FIGURE 3.  Newtonian vs. LeSagian Gravitational Force vs. Distance for the Nine Planets

 

FIGURE 4.  Newtonian vs. LeSagian Gravitational Acceleration for the Nine Planets

  1. Conclusion

The relatively good agreement between Newtonian and LeSagian gravitation exhibited in Figures 3 (similar trend although varying orders of magnitude) and 4 for our solar system are positive results for the ‘pushing’ gravity theory.  While Newton’s Law does not attempt to explain how gravity works, it obviously provides an excellent model for the effects of gravity.  Any theory purporting to ‘explain’ the mechanism of gravitation must at least align calculationally with the results from Newton, especially within our solar system upon which much of his original theory was based and where it has been repeatedly verified.

  1. References

 

  1. https://en.wikipedia.org/wiki/LeSage%627s_theory_of_gravitation
  2. de Hilster, R., Gravity is not Free – Pushing Gravity Beyond the Apple, John Chappell Natural Philosophy Society, Caledonia, MI (2016).

 

Appendix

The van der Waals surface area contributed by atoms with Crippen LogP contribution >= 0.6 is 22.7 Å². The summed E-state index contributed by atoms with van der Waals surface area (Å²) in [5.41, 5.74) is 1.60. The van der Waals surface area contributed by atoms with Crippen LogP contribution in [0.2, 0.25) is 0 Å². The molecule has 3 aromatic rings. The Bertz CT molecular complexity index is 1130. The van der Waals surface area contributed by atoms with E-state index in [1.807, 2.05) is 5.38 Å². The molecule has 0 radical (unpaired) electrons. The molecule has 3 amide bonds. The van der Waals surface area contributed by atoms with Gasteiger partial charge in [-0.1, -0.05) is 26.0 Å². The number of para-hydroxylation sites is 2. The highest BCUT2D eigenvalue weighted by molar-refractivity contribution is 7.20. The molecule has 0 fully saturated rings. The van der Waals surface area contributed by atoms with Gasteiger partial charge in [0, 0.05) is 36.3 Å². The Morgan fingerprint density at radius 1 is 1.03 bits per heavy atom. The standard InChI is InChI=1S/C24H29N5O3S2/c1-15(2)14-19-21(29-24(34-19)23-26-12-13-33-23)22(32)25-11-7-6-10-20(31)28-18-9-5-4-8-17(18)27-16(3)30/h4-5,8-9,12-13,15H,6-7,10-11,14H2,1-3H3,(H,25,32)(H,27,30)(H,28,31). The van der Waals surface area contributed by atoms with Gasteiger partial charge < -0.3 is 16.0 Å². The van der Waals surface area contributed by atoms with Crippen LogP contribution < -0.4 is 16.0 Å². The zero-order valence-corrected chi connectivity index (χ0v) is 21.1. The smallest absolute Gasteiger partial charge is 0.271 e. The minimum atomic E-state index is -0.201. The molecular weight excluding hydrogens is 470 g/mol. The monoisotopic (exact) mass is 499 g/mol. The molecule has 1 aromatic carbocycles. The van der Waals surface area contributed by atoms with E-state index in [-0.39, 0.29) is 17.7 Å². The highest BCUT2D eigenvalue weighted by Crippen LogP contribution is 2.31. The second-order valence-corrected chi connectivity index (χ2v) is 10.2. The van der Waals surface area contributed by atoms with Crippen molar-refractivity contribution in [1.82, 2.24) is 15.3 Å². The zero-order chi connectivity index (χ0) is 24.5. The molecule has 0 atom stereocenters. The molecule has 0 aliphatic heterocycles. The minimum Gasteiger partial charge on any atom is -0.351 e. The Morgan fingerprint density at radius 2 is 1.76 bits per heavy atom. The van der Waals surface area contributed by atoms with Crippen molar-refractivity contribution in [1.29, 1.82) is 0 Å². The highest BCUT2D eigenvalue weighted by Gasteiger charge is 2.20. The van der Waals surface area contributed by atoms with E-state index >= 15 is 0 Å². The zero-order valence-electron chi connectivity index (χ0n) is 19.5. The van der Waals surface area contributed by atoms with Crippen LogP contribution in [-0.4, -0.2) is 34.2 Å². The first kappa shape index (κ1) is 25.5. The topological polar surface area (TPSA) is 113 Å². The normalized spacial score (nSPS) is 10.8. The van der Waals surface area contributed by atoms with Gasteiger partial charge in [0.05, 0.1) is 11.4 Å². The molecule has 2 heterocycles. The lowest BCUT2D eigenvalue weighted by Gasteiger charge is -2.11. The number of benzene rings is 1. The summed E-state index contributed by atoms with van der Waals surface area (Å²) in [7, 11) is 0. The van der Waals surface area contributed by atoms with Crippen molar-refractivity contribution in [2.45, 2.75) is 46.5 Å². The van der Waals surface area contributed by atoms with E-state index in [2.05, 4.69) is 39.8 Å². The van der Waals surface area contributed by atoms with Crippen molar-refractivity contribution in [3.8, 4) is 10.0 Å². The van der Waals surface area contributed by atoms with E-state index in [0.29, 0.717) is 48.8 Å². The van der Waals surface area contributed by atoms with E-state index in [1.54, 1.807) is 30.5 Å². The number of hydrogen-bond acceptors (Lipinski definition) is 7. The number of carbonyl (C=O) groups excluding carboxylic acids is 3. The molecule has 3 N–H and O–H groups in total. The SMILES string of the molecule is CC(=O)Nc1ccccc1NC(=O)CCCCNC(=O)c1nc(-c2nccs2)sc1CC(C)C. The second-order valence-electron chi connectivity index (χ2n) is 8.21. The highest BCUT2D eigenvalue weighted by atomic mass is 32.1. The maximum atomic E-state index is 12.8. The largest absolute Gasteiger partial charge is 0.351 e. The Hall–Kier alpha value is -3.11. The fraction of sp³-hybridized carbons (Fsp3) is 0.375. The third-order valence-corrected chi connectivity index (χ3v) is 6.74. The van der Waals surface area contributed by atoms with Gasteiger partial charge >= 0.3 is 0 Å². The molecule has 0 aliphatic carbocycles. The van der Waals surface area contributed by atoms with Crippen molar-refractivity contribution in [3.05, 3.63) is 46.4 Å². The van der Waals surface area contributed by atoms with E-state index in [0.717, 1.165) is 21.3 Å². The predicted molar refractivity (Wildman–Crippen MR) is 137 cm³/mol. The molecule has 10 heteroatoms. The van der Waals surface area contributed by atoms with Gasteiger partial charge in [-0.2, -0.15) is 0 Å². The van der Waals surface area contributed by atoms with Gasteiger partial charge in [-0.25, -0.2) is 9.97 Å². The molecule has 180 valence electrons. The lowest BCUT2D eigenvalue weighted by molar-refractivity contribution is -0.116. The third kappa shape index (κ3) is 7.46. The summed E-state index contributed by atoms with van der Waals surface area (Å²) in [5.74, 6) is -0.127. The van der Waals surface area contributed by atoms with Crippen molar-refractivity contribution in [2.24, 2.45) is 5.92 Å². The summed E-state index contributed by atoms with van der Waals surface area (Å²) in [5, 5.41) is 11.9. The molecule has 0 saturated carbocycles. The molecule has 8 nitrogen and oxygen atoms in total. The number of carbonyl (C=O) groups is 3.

One might consider comparing the “shadowing” effects between the “solid” (denser) four inner planets and the four “gas giants” (less dense) to be somewhat of an “apples” to “oranges” comparison.  After all, might the “impact” effect of the gravity particles differ significantly when impinging on a “solid” surface, such as Earth’s, vs. a “gaseous” one, such as Jupiter’s?  To try to compensate somewhat for this possibility, consider treating the four gas giants as “solid” planets with a density equal to the average of those for the four inner planets (ρav = 5.030E+12 kg/km3) and equivalent radii (req) based on their respective masses (m), i.e., m = 4pravreq3/3 = 4prr3/3 ® req = r(r/rav)1/3, where ρ and r are the planet’s actual density and radius.  This results in the following changes to Tables 1 and 2, shown in Table 3.  Note that, in the interaction/attenuation calculation, the average density (ρav) and equivalent radius (req) are now used instead of the originals.